Diffraction is caused, broadly speaking, by light waves interfering with each other. It’s more noticeable as the waves pass through a narrow gap, such as a small aperture in a camera. We can think of this, slightly approximately, as an issue of averaging. If the aperture is large, a lot of light waves will fit through, and the effects of diffraction are reduced by averaging all those waves together. With a narrower aperture, far fewer light waves fit, and there is less averaging. Most photographers know that apertures in the f-11-and-beyond range start to look visibly soft.
And that’s on cameras with fairly conventional pixel density. Fujifilm’s GFX100 has a hundred million pixels, but it’s a medium-format camera. GFX100’s photosites are similar to those in the same company’s X-T4, with its lower resolution but smaller sensor. Blackmagic’s 12K beast is less conventional; it’s roughly a super-35mm camera, but packs 80 megapixels. With such tiny, densely-packed pixels, diffraction steps in sooner.
We can estimate how much by comparing the size of the light and the size of the iris, dividing the wavelength by the diameter of the aperture. We then multiply by 1.22, a number representing the width of that first dark ring in the Airy disc, to get the angle into which a beam of light will diverge. The diameter of the aperture in (say) a 50mm lens at f/8 will be 50 ÷ 8 = 6.25mm, and 550 nanometers is 0.00055mm. 0.00055 ÷ 6.25 × 1.22 gives us… well, a very small number. By the time that point of light has reached the sensor, it’ll have diverged into an Airy disc roughly 0.0107mm across.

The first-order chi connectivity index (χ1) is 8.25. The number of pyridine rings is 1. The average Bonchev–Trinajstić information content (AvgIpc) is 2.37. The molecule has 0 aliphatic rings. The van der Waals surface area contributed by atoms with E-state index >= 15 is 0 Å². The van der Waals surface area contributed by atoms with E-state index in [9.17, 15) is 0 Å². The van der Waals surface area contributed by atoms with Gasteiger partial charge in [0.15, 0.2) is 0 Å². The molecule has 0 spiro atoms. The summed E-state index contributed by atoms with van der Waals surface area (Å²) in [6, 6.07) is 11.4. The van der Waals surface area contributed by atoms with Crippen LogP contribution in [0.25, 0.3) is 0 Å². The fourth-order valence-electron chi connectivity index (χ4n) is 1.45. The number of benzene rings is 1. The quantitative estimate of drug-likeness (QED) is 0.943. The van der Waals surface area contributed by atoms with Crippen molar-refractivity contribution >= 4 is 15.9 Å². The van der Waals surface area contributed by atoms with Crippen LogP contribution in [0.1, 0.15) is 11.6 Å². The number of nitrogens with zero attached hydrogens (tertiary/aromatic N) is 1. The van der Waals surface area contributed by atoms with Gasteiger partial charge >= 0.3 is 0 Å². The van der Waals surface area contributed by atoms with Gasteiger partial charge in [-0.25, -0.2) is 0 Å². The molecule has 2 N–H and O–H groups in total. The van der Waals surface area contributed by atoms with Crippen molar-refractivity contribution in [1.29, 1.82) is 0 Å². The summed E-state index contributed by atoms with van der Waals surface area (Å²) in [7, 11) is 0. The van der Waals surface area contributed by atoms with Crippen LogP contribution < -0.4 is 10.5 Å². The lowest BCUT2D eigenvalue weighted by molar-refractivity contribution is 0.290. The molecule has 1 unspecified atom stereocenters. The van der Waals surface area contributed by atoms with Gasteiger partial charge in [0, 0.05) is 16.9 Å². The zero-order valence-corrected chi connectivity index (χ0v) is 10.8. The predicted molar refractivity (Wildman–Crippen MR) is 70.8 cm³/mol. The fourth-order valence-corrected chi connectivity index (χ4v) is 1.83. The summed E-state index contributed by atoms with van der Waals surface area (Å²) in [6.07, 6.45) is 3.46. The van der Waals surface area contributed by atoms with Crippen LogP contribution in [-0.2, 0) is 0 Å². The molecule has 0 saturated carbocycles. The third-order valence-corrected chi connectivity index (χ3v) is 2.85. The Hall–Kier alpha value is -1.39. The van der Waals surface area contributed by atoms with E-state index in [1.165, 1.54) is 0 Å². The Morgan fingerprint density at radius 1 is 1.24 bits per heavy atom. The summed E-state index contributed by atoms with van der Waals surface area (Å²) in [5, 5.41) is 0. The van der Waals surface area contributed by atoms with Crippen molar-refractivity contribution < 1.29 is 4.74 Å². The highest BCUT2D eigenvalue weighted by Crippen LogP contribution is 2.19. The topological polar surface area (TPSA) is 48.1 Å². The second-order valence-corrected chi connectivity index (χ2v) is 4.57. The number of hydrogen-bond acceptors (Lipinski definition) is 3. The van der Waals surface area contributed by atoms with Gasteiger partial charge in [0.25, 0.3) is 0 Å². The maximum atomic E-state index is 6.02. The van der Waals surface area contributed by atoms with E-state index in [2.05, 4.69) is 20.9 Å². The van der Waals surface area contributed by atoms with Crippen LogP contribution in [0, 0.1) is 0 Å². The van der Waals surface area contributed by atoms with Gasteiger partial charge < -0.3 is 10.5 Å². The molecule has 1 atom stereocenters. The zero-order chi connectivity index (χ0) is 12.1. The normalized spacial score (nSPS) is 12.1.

But the subpixels on a 12K super-35mm sensor might be 0.0022mm across, almost one-fifth the size. That theoretical camera is diffraction-limited above f/4, counting in whole stops. Considering many lenses don’t perform very well at wide apertures either, and below f/4 represents what many people would call “wide apertures,” the average cinematographer might feel rather painted into a corner by this.
The reality is that the Ursa Mini Pro 12K is not a theoretical camera, and there are a lot of other considerations. Nyquist’s theorem, for instance, says that we can’t record digital information that’s more than half the bandwidth of the digital sampling rate we’re recording it with. That’s why 48KHz audio streams can’t reproduce sounds above 24KHz (though that’s more than enough) and it’s why an 8K camera can’t see details less than one four-thousandth of the screen across without aliasing.